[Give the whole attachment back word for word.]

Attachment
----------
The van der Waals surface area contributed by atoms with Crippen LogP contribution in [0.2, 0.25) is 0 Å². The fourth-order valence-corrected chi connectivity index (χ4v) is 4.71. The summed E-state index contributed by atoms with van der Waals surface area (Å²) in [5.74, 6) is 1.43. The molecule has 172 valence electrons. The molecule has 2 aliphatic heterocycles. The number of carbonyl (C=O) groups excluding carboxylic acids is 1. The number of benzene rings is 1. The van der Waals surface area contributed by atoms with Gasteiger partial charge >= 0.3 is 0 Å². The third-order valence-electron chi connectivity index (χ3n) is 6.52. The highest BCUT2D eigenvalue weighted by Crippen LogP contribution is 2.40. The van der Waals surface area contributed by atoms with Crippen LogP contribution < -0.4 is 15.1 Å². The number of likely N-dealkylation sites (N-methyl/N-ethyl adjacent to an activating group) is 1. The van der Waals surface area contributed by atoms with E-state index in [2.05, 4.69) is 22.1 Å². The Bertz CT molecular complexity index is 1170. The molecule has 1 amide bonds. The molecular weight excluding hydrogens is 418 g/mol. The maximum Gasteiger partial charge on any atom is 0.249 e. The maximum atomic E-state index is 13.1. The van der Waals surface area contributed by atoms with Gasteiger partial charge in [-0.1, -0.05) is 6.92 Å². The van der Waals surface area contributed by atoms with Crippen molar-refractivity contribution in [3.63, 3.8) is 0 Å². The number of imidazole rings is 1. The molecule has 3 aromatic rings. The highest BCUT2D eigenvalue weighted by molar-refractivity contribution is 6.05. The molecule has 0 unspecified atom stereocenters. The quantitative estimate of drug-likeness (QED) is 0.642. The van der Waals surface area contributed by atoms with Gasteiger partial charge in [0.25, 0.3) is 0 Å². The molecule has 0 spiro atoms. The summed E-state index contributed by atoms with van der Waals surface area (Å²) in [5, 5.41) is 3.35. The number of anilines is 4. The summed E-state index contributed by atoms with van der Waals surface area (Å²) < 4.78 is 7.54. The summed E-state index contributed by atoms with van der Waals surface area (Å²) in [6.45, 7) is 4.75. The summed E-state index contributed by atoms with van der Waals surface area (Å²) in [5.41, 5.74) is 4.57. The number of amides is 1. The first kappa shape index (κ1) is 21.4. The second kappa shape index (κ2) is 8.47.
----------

The van der Waals surface area contributed by atoms with Crippen LogP contribution in [0.2, 0.25) is 0 Å². The fourth-order valence-corrected chi connectivity index (χ4v) is 4.71. The summed E-state index contributed by atoms with van der Waals surface area (Å²) in [5.74, 6) is 1.43. The molecule has 172 valence electrons. The molecule has 2 aliphatic heterocycles. The number of carbonyl (C=O) groups excluding carboxylic acids is 1. The number of benzene rings is 1. The van der Waals surface area contributed by atoms with Gasteiger partial charge >= 0.3 is 0 Å². The third-order valence-electron chi connectivity index (χ3n) is 6.52. The highest BCUT2D eigenvalue weighted by Crippen LogP contribution is 2.40. The van der Waals surface area contributed by atoms with Crippen LogP contribution < -0.4 is 15.1 Å². The number of likely N-dealkylation sites (N-methyl/N-ethyl adjacent to an activating group) is 1. The van der Waals surface area contributed by atoms with E-state index in [2.05, 4.69) is 22.1 Å². The Bertz CT molecular complexity index is 1170. The molecule has 1 amide bonds. The molecular weight excluding hydrogens is 418 g/mol. The maximum Gasteiger partial charge on any atom is 0.249 e. The maximum atomic E-state index is 13.1. The van der Waals surface area contributed by atoms with Gasteiger partial charge in [-0.1, -0.05) is 6.92 Å². The van der Waals surface area contributed by atoms with Crippen molar-refractivity contribution in [3.63, 3.8) is 0 Å². The number of imidazole rings is 1. The molecule has 3 aromatic rings. The highest BCUT2D eigenvalue weighted by molar-refractivity contribution is 6.05. The molecule has 0 unspecified atom stereocenters. The quantitative estimate of drug-likeness (QED) is 0.642. The van der Waals surface area contributed by atoms with Gasteiger partial charge in [0.25, 0.3) is 0 Å². The molecule has 0 spiro atoms. The summed E-state index contributed by atoms with van der Waals surface area (Å²) in [5, 5.41) is 3.35. The number of anilines is 4. The summed E-state index contributed by atoms with van der Waals surface area (Å²) < 4.78 is 7.54. The summed E-state index contributed by atoms with van der Waals surface area (Å²) in [6.45, 7) is 4.75. The summed E-state index contributed by atoms with van der Waals surface area (Å²) in [5.41, 5.74) is 4.57. The number of amides is 1. The first kappa shape index (κ1) is 21.4. The second kappa shape index (κ2) is 8.47.